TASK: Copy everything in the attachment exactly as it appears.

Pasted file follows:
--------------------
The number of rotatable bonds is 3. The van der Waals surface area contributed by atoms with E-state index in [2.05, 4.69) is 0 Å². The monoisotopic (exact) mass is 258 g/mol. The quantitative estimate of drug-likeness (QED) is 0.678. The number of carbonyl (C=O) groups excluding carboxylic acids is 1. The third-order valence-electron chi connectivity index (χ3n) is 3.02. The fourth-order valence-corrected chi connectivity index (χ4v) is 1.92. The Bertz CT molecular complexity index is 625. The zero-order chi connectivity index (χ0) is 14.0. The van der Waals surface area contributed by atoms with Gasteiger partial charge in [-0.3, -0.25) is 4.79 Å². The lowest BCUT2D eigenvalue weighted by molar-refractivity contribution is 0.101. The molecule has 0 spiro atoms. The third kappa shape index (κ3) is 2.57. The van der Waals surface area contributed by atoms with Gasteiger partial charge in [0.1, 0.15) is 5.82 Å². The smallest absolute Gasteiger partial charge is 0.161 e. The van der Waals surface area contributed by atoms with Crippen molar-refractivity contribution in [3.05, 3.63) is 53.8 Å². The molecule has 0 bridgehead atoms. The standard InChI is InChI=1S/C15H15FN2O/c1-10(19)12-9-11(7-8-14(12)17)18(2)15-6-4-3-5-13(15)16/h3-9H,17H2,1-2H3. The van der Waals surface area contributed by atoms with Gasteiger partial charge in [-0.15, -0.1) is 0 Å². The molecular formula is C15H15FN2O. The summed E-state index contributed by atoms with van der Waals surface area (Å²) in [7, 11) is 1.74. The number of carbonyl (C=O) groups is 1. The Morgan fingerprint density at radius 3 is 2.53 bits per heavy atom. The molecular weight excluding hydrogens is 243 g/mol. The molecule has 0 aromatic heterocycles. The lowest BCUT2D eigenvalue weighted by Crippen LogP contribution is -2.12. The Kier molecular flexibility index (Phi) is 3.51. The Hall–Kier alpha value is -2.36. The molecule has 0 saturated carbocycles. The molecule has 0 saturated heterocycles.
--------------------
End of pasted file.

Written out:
The number of rotatable bonds is 3. The van der Waals surface area contributed by atoms with E-state index in [2.05, 4.69) is 0 Å². The monoisotopic (exact) mass is 258 g/mol. The quantitative estimate of drug-likeness (QED) is 0.678. The number of carbonyl (C=O) groups excluding carboxylic acids is 1. The third-order valence-electron chi connectivity index (χ3n) is 3.02. The fourth-order valence-corrected chi connectivity index (χ4v) is 1.92. The Bertz CT molecular complexity index is 625. The zero-order chi connectivity index (χ0) is 14.0. The van der Waals surface area contributed by atoms with Gasteiger partial charge in [-0.3, -0.25) is 4.79 Å². The lowest BCUT2D eigenvalue weighted by molar-refractivity contribution is 0.101. The molecule has 0 spiro atoms. The third kappa shape index (κ3) is 2.57. The van der Waals surface area contributed by atoms with Gasteiger partial charge in [0.1, 0.15) is 5.82 Å². The smallest absolute Gasteiger partial charge is 0.161 e. The van der Waals surface area contributed by atoms with Crippen molar-refractivity contribution in [3.05, 3.63) is 53.8 Å². The molecule has 0 bridgehead atoms. The standard InChI is InChI=1S/C15H15FN2O/c1-10(19)12-9-11(7-8-14(12)17)18(2)15-6-4-3-5-13(15)16/h3-9H,17H2,1-2H3. The van der Waals surface area contributed by atoms with Gasteiger partial charge in [-0.15, -0.1) is 0 Å². The molecular formula is C15H15FN2O. The summed E-state index contributed by atoms with van der Waals surface area (Å²) in [7, 11) is 1.74. The number of carbonyl (C=O) groups is 1. The Morgan fingerprint density at radius 3 is 2.53 bits per heavy atom. The molecular weight excluding hydrogens is 243 g/mol. The molecule has 0 aromatic heterocycles. The lowest BCUT2D eigenvalue weighted by Crippen LogP contribution is -2.12. The Kier molecular flexibility index (Phi) is 3.51. The Hall–Kier alpha value is -2.36. The molecule has 0 saturated carbocycles. The molecule has 0 saturated heterocycles.